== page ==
Obituary, obituary, obituary. Never a shortage of these. Recently I seem to write a lot of obits for totally awesome people. Now comes another one.
Jules Dassin, a great unsung American filmmaker, dies at age 96.
Dassin started as an assistant to Alfred Hitchcock, was blacklisted by the Dark Lords at HUAC in 1952, and won the Best Film Award at Cannes for his 1960 movie Never on Sunday.
But Dassin’s great legacy to film is his quartet of four superb films noir he made during 1947–1950: Brute Force, The Naked City, Thieves’ Highway, and Night and the City. All four belong in any list of the great films noir, and I think that Night and the City is perhaps the greatest entry from the classic noir period. This feverish nightmare about a wrestling promoter in London (played in a career-best performance by Richard Widmark) whose dangerous schemes go out of control is on my list of can’t-miss films. It’s noir incarnate, and contains one of the quintessential great lines from this genre: “Yes, you’ve got it all. But you’re a dead man, Harry Fabian.” Who would ever believe you could set America film noir in London and have it work so perfectly? (Apparently not Michael Winner.)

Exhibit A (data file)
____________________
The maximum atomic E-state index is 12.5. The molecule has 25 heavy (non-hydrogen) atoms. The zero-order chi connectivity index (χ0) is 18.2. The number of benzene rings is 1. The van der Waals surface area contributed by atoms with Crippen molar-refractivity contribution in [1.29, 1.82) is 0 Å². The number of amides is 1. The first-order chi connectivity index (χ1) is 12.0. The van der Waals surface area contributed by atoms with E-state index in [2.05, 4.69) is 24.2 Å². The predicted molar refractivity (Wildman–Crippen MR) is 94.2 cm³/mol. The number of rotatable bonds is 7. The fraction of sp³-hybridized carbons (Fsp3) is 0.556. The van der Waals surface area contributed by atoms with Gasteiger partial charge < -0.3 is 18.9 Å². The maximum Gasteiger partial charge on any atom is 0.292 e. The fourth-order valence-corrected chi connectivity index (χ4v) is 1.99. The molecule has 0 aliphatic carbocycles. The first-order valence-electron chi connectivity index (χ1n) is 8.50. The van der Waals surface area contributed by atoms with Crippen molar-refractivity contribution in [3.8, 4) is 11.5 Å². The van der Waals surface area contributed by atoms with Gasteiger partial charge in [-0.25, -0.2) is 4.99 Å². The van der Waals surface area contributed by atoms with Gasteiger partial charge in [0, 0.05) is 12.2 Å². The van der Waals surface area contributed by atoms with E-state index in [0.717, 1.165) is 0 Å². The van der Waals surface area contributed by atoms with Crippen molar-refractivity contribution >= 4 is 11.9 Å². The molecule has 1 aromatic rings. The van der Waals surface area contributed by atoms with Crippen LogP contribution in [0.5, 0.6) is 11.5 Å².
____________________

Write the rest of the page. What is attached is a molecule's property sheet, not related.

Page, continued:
As for the rest, each one is more than worth your time and rental (or purchase) blood-soaked greenback. Brute Force is a rough and bleak prison noir with an early starring role for Burt Lancaster. The Naked City is the quintessential neo-realistic or docu-noir shot on location and emphasizing procedural police work. It has a spot in the United States Film Registry and inspired a popular TV show of the same name. Thieves’ Highway is a strange but memorable film about the seedy side of produce delivery—which turns into one extremely and nasty cut-throat job. Lee J. Cobb delivers a great performance as the bullying racketeer villain.
All four films are currently available on DVD, and to commemorate Jules Dassin’s important cinema legacy, I suggest you go grab all four and have a deep and dark noir festival this weekend.
“There are eight million stories in the film noir city. This has been one of them. Jules Dassin, signing off.”